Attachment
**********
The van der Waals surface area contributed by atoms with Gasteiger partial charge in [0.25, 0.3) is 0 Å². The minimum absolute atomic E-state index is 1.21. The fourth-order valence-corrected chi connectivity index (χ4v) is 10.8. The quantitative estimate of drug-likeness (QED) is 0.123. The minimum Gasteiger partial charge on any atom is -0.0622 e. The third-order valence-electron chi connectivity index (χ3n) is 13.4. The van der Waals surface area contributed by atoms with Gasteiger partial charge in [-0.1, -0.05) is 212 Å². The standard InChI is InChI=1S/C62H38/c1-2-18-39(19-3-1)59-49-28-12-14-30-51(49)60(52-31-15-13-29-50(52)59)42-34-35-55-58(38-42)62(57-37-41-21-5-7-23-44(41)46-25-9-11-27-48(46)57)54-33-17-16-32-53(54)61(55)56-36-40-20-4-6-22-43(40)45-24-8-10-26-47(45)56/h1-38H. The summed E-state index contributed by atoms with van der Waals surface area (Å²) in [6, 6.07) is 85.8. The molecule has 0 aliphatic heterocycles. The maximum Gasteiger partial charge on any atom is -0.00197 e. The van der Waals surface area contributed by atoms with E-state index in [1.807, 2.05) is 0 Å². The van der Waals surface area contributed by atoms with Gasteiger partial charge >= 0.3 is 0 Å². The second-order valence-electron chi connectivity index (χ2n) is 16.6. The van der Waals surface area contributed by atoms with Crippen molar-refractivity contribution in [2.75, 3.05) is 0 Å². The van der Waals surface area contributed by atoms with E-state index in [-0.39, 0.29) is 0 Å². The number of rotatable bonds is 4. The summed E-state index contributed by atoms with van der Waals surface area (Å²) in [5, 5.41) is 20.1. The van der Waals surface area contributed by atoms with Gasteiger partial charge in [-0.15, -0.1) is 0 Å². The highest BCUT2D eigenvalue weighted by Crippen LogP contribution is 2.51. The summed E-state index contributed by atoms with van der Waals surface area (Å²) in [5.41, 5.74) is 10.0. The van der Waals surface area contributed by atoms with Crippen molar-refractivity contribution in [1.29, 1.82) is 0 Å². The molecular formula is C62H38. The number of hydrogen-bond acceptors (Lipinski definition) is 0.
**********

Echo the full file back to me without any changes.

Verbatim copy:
The van der Waals surface area contributed by atoms with Gasteiger partial charge in [0.25, 0.3) is 0 Å². The minimum absolute atomic E-state index is 1.21. The fourth-order valence-corrected chi connectivity index (χ4v) is 10.8. The quantitative estimate of drug-likeness (QED) is 0.123. The minimum Gasteiger partial charge on any atom is -0.0622 e. The third-order valence-electron chi connectivity index (χ3n) is 13.4. The van der Waals surface area contributed by atoms with Gasteiger partial charge in [-0.1, -0.05) is 212 Å². The standard InChI is InChI=1S/C62H38/c1-2-18-39(19-3-1)59-49-28-12-14-30-51(49)60(52-31-15-13-29-50(52)59)42-34-35-55-58(38-42)62(57-37-41-21-5-7-23-44(41)46-25-9-11-27-48(46)57)54-33-17-16-32-53(54)61(55)56-36-40-20-4-6-22-43(40)45-24-8-10-26-47(45)56/h1-38H. The summed E-state index contributed by atoms with van der Waals surface area (Å²) in [6, 6.07) is 85.8. The molecule has 0 aliphatic heterocycles. The maximum Gasteiger partial charge on any atom is -0.00197 e. The van der Waals surface area contributed by atoms with E-state index in [1.807, 2.05) is 0 Å². The van der Waals surface area contributed by atoms with Gasteiger partial charge >= 0.3 is 0 Å². The second-order valence-electron chi connectivity index (χ2n) is 16.6. The van der Waals surface area contributed by atoms with Crippen molar-refractivity contribution in [2.75, 3.05) is 0 Å². The van der Waals surface area contributed by atoms with E-state index in [-0.39, 0.29) is 0 Å². The number of rotatable bonds is 4. The summed E-state index contributed by atoms with van der Waals surface area (Å²) in [5, 5.41) is 20.1. The van der Waals surface area contributed by atoms with Gasteiger partial charge in [-0.15, -0.1) is 0 Å². The highest BCUT2D eigenvalue weighted by Crippen LogP contribution is 2.51. The summed E-state index contributed by atoms with van der Waals surface area (Å²) in [5.41, 5.74) is 10.0. The van der Waals surface area contributed by atoms with Crippen molar-refractivity contribution in [1.29, 1.82) is 0 Å². The molecular formula is C62H38. The number of hydrogen-bond acceptors (Lipinski definition) is 0.